When a plant looks as if it’s making a plan based on an internal map, and seems to be making decisions to alter in plan in the face of obstacles, does this require a directing mind to guide the behavior? I am reminded of Peter Robin Heisinger’s statement, “We now have overwhelming evidence that there is no such thing as irreducible complexity in evolved biological structures. Rather, we are dealing with our own brain’s irreducibly failed intuition” (Heisinger, 2021). It seems to me that Paco Calvo is prone to assuming that complicated plant behaviors must require a mind to direct them, because such complicated actions could not have been programmed into the plant via its genes. But is that true?
Putting together an animal’s physical structure is complicated. The cells that make up the growing body are sensitive to nutrients, toxins, sights and sounds and a variety of early experiences. One of the most complicated processes in growing a human body is assembling a working brain from the growth of billions of individual neurons. No two brains are alike, because as neurons grow, they interact with the idiosyncrasies of the experiences of the organism that houses them. Their growth is determined by genes, but the genes produce a modifiable plan, and the elements that can modify it affect the selection of the genes that control the neuron’s growth, so that it looks as if it has a mind. A neuron doesn’t have a mind and is not, by itself conscious. It grows by following an algorithm that allows it to modify its growth pattern according to the circumstances of its owner’s experiences (Heisinger, 2021). Probably, roots follow similar genetically based algorithms and the tendrils of vines do also. Those algorithms were chosen because they produced a plant that was likely to survive in a certain environment. The plant itself doesn’t need to know what it’s doing to survive. Its components just need to follow a plan that was shaped by evolution.
I’m a skeptic and I have biases. In my opinion, the author of Planta Sapiens has leapt into the gap formed by our lack of knowledge of how and why plants do what they do and inserted an assumption that would fit a cognitive being. I don’t think that’s merited, although that doesn’t mean it isn’t correct. My bias is to limit minds and consciousness to more complicated, brain-possessing creatures. But I may be anthropomorphizing, because when I think of a mind, I think of a human mind, and, as Calvo reminds us, there’s no reason to think that, if a plant had a mind, it would resemble a human one in any way we can think of. Arthur Reber makes a strong argument for even single-cell creatures being aware of what impinges on them from their environment, that is, having something akin to sensations. If he’s right, then perhaps even plants are aware of some parts of their environment and can sense when it impinges upon them. Depending on what we mean by “sense,” that could mean they are conscious. I don’t think so, but Calvo has at least opened my mind to the idea.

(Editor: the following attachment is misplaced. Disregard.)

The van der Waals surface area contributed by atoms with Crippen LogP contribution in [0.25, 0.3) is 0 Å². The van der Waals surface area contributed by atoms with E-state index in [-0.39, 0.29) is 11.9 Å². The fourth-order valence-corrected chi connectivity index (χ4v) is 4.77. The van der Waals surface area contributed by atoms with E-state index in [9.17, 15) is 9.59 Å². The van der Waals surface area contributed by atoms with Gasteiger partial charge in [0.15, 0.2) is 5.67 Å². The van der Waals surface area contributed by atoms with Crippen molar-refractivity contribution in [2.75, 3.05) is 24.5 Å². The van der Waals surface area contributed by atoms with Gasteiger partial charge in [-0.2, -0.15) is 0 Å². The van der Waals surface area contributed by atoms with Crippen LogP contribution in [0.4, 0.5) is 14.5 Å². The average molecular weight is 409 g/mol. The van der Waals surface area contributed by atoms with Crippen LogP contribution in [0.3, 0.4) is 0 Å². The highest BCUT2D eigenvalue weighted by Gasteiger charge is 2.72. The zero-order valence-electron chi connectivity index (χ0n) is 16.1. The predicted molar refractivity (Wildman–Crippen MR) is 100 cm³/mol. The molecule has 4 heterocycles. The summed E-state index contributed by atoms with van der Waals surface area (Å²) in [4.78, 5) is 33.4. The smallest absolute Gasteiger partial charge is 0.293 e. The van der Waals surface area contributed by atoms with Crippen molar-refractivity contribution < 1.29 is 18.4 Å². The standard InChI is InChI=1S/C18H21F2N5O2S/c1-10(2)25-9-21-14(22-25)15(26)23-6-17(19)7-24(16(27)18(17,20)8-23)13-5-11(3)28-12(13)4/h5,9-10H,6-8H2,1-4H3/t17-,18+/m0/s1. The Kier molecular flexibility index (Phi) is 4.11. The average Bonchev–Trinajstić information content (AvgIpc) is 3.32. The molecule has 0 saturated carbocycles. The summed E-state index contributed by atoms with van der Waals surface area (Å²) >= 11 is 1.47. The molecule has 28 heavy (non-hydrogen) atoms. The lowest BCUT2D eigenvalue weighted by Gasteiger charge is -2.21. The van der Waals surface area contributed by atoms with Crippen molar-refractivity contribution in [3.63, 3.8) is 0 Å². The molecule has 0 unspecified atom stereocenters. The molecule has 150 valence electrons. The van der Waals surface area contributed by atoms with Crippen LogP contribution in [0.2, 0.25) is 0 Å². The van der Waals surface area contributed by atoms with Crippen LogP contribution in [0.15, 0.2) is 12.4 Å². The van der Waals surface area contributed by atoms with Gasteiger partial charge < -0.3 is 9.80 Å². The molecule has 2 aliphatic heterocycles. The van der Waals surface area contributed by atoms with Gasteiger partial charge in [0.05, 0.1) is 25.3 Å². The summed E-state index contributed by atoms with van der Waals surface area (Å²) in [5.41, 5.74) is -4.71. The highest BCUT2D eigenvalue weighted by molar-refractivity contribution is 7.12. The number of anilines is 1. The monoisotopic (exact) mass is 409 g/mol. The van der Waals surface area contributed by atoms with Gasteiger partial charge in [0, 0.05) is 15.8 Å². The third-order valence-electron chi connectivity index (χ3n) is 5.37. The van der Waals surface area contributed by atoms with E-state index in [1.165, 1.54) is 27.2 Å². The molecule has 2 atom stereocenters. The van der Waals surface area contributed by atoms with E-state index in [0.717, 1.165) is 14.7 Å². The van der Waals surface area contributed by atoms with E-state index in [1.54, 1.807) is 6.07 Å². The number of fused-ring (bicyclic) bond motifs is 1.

Dorman, C. (2023). Genius in Your Garden. A Review of Stefano Mancuso’s “The Revolutionary Genius of Plants.” https://caseydorman.com/the-genius-in-your-garden/
Heisinger, P.R. (2021). The Self-Assembling Brain: How Neural Networks Grow Smarter. Princeton, N.J. Princeton University Press.
Koch, C. (2015). The Feeling of Life Itself: Why Consciousness is Widespread but Can’t be Computed. Cambridge, MA: MIT Press.
Mancuso, S. (2018). The Revolutionary Genius of Plants: A New Understanding of Plant Intelligence and Behavior. New York: Atria Books.
Reber, A.S. (2018). The First Minds: Caterpillars, Karyotes and Consciousness. London: Oxford University Press.